Maltese income tax legislation provides specific rules for determining the types of expense that are deductible against income. Legal Notice 67 of 2018 on tax deductions for employee transportation costs provides for a new tax deduction. The new rules will apply to transportation costs incurred for the transport of employees from assessment year 2018 and will remain in effect until assessment year 2020.
While primarily introduced to amend and update the Aircraft Registration Act and other ancillary-related laws, Act LII/2016 also promulgated particular amendments which go beyond aviation law into the realm of shipping. These recent changes are making Maltese law an ideal legal regime to govern and regulate disputes which may arise under certain types of shipping contract – namely, ship sale and purchase agreements, promise of sale agreements and charterparties.
At the start of 2017 Transport Malta, the authority responsible for the administration of the Malta flag, introduced new guidelines that allow more than 12 persons on board privately registered yachts. The new guidelines stem both from a recognition that there is a gap in the superyacht market and the administration's continued effort to remain at the forefront as a leading yachting flag.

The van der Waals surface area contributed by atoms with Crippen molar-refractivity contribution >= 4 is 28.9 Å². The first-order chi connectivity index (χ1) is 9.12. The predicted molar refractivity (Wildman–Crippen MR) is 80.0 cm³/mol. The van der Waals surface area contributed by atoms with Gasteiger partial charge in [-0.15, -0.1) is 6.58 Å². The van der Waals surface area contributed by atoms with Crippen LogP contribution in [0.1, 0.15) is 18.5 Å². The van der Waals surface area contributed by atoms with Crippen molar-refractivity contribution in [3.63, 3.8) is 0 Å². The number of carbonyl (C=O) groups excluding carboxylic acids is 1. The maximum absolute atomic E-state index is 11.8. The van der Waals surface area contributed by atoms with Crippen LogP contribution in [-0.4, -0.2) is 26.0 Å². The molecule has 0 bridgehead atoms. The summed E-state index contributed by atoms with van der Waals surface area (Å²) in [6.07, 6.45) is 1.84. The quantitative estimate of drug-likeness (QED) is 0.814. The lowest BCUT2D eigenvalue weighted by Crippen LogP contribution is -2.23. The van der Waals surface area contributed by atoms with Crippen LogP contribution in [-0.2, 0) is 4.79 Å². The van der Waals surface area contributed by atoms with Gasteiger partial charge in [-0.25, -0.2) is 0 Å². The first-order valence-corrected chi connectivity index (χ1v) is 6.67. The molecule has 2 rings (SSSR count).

Following the issuance of a provisional arrest warrant at the request of a physical bunker supplier, the Maltese court determined that it was not vested with jurisdiction in rem and accordingly lifted the arrest. This judgment sheds important light on the onus of proof with which an arresting creditor is burdened. The court held that it was insufficient merely to procure evidence of knowledge of the supply or proof of acceptance of the product from the supplier.
The term 'Maritime Malta' perfectly describes Malta – a country which has always had close connections with the sea and maritime sector. In addition to its strategic position, Malta has a stable and reliable legal regime and laws which give investors and their financiers a high degree of confidence. These achievements are a direct result of careful planning, a strong workforce that is prepared to deliver value for money and a 'can do' attitude.
The Maltese Civil Court recently held that underwriters need not make payments under an insurance policy when the loss or damages occurred due to a fault or negligence on the part of the assured and where the assured's behaviour constitutes a breach of policy. This judgment highlights the importance of ensuring that owners are familiar with the content of their insurance policies – in particular, with the responsibilities arising thereunder.